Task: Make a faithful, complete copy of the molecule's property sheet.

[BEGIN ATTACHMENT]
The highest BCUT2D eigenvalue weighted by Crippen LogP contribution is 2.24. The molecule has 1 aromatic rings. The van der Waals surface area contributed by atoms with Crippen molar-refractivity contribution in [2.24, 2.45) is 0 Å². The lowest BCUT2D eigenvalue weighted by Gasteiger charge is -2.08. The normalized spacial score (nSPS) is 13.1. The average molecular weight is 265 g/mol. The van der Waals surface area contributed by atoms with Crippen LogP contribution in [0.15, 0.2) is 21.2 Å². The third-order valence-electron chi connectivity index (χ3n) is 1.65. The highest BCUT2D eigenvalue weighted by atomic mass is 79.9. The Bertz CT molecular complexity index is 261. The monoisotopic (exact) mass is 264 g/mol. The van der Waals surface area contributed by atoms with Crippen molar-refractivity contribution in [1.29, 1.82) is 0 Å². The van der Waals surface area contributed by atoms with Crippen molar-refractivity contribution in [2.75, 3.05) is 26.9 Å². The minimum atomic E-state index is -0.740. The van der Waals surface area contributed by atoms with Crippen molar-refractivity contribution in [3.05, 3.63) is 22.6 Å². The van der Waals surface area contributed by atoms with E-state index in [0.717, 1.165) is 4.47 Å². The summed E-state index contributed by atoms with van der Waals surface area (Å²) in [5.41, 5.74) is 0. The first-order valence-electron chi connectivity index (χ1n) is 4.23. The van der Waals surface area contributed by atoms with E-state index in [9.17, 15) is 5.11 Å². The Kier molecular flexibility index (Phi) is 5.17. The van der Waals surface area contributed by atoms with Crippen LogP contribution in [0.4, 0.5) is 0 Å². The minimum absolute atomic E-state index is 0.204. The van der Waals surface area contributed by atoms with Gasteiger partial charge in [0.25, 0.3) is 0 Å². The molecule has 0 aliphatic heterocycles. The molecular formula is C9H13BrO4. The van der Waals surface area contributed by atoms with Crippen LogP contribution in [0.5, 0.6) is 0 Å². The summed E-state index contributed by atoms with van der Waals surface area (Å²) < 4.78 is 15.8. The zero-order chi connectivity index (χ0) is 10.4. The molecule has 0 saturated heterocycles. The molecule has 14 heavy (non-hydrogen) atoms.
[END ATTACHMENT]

The highest BCUT2D eigenvalue weighted by Crippen LogP contribution is 2.24. The molecule has 1 aromatic rings. The van der Waals surface area contributed by atoms with Crippen molar-refractivity contribution in [2.24, 2.45) is 0 Å². The lowest BCUT2D eigenvalue weighted by Gasteiger charge is -2.08. The normalized spacial score (nSPS) is 13.1. The average molecular weight is 265 g/mol. The van der Waals surface area contributed by atoms with Crippen LogP contribution in [0.15, 0.2) is 21.2 Å². The third-order valence-electron chi connectivity index (χ3n) is 1.65. The highest BCUT2D eigenvalue weighted by atomic mass is 79.9. The Bertz CT molecular complexity index is 261. The monoisotopic (exact) mass is 264 g/mol. The van der Waals surface area contributed by atoms with Crippen molar-refractivity contribution in [1.29, 1.82) is 0 Å². The van der Waals surface area contributed by atoms with Crippen molar-refractivity contribution in [2.75, 3.05) is 26.9 Å². The minimum atomic E-state index is -0.740. The van der Waals surface area contributed by atoms with Crippen molar-refractivity contribution in [3.05, 3.63) is 22.6 Å². The van der Waals surface area contributed by atoms with E-state index in [0.717, 1.165) is 4.47 Å². The summed E-state index contributed by atoms with van der Waals surface area (Å²) in [5.41, 5.74) is 0. The first-order valence-electron chi connectivity index (χ1n) is 4.23. The van der Waals surface area contributed by atoms with E-state index in [9.17, 15) is 5.11 Å². The Kier molecular flexibility index (Phi) is 5.17. The van der Waals surface area contributed by atoms with Crippen LogP contribution in [0.4, 0.5) is 0 Å². The minimum absolute atomic E-state index is 0.204. The van der Waals surface area contributed by atoms with Gasteiger partial charge in [0.25, 0.3) is 0 Å². The molecule has 0 aliphatic heterocycles. The molecular formula is C9H13BrO4. The van der Waals surface area contributed by atoms with Crippen LogP contribution in [0.5, 0.6) is 0 Å². The summed E-state index contributed by atoms with van der Waals surface area (Å²) < 4.78 is 15.8. The zero-order chi connectivity index (χ0) is 10.4. The molecule has 0 saturated heterocycles. The molecule has 14 heavy (non-hydrogen) atoms.